Last Friday, I turned thirty. Do I feel like I'm thirty? No. Do I look like I'm thirty? Frankly no, because the more weight I lose, the more I look nineteen. But I do wonder what exactly happened to my twenties. It's not like I miss them or anything. I'm just wondering how fast the time went and how that time was spent.
So, here's an inventory:
20 (Feb. 1999 to Feb. 2000) -- Half of my junior year and half of my senior year of college. Spent a lot of time listening to music, watching movies, and working at the campus radio station. Listened to a lot of post-hardcore/emo bands, thanks to the station and going to shows in Denton and Dallas.
With only one week left before I turned twenty-one, I had my first beer. A Corona, no less, and didn't love it or hate it. Yeah, I'm not somebody who wanted to start young with beer.
21 (Feb. 2000 to Feb. 2001) -- Lived in Austin for the summer of '00 so I could intern at a Top 40 station. It was a summer my friends living in Austin very kindly dubbed, "The Summer of Grubbs." This was also the summer I was in my first serious relationship, and in the fall brought my first major break-up. But also around and a little before this time, I was introduced to Red Animal War, a band who changed my life. A picture from this moment is on the cover of POST.
22 (Feb. 2001 to Feb. 2002) -- Wrapping up and graduating from college, I also entered what was probably one of the roughest times in my life. There's not a lot of fun in thinking you're worthless because you don't have a full-time job right out of college and you're having a slow falling out with one of your best friends. That was me then, and while the 11:30s were very active around that time as well, overall, it's not something I long to experience again.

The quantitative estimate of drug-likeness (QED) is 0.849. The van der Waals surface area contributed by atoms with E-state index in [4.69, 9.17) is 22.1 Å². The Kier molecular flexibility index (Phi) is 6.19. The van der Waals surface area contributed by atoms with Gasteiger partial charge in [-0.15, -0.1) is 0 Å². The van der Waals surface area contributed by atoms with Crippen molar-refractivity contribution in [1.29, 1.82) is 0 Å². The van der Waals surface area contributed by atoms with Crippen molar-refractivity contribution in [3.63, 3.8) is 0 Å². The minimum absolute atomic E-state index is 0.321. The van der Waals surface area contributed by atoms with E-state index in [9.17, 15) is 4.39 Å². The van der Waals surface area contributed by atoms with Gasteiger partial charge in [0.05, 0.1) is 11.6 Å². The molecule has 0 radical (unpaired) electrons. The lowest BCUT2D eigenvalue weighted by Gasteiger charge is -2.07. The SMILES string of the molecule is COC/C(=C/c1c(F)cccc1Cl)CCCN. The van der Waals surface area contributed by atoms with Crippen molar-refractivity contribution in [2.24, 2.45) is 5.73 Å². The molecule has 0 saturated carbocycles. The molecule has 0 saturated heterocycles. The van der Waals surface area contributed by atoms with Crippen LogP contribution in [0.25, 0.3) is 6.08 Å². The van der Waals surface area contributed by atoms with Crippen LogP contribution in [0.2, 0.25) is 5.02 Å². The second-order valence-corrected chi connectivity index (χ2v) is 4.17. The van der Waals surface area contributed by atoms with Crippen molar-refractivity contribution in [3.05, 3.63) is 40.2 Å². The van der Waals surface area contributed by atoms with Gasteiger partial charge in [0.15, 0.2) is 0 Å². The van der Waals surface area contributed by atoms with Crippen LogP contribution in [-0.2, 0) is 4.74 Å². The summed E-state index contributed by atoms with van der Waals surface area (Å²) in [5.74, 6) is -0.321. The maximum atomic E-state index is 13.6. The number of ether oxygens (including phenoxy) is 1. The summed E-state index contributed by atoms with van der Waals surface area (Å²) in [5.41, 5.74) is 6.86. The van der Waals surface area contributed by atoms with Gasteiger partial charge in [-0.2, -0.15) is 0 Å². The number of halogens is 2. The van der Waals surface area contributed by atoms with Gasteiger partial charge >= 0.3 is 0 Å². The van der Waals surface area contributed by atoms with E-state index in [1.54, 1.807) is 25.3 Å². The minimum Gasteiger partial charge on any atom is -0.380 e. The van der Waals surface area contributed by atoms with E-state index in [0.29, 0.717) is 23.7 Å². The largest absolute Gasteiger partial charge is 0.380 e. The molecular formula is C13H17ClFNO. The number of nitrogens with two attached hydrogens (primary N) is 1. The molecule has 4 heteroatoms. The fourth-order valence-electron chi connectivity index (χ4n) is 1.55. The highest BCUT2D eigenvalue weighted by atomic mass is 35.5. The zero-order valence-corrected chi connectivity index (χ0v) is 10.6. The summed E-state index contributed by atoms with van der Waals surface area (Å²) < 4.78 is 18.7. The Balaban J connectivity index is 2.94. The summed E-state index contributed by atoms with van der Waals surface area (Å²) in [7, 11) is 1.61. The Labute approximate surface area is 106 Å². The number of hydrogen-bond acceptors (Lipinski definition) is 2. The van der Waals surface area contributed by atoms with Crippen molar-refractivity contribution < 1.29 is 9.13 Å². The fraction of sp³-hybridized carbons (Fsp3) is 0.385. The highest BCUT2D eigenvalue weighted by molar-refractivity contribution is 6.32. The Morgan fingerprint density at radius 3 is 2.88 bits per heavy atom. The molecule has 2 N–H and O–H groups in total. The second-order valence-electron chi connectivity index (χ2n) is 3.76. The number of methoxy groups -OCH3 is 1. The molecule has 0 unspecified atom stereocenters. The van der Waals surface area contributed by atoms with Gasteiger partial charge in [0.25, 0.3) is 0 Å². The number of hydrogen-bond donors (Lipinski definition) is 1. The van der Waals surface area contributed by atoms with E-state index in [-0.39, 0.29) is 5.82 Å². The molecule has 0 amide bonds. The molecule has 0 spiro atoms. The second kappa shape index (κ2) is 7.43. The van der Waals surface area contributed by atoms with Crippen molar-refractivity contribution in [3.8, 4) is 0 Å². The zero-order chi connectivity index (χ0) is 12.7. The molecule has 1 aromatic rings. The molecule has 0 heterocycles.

Fall of 2001, I interned at a station I never thought I'd be on its airwaves. Three years later, I would be on it quite a bit.
23 (Feb. 2002 to Feb. 2003) -- Thanks to merging offices with other radio stations in the Infinity Broadcasting family, I got more and more hours. So much so that I had steady hours and a desire to move to Dallas. When I was kicked out of my apartment by my roommate (and best friend) at the time, I figured now was the time. Things were on the proverbial up and up.
24 and 25 (Feb. 2003 to Feb. 2005) -- Lots of working between a producing gig and a traffic reporting gig. I did so much work that I'd spend months working seven days a week. The only time I really took off was when I got sick. I moved closer to downtown and got a full-time gig in September '04. Things were moving really well, and I decided to write a book in March of '04. Also in this time, I also started writing for Punk Planet and started this blog.
26 and 27 (Feb. 2005 to Feb. 2007) -- Fall of '05, my full-time gig was eliminated because of budget cuts, but I still worked part-time on a regular basis. Lots of my time not spent reporting traffic went to writing and researching POST. Whenever an opportunity presented itself for an interview, I went for it. If a band was coming through town or I got in touch with somebody by phone or e-mail, an interview happened. A lot of hours were spent just doing those interviews, but by no means as many hours as other books.
After a lot of worry and wonder about when I would be full-time again and if I'd still work in broadcasting, a great opportunity presented itself. With the retirement of Jennifer Ellis, I was offered her 5am-1pm shift. I started in July of 2007.
28 and 29 (Feb. 2008 to Feb. 2009) -- After working almost five years on POST, it finally comes out in the fall of 2008. Finishing the book and publishing it felt like I had finally finished graduate school. Work has been great, and groundwork began on two new books to be published in the near future.
So, there's the rundown. You can always wonder if you could have done more, but to me, a very important thing about life is to be productive. For me, instead of trying to be somebody I'm not, I really took the time to find the opposite. And it's still going.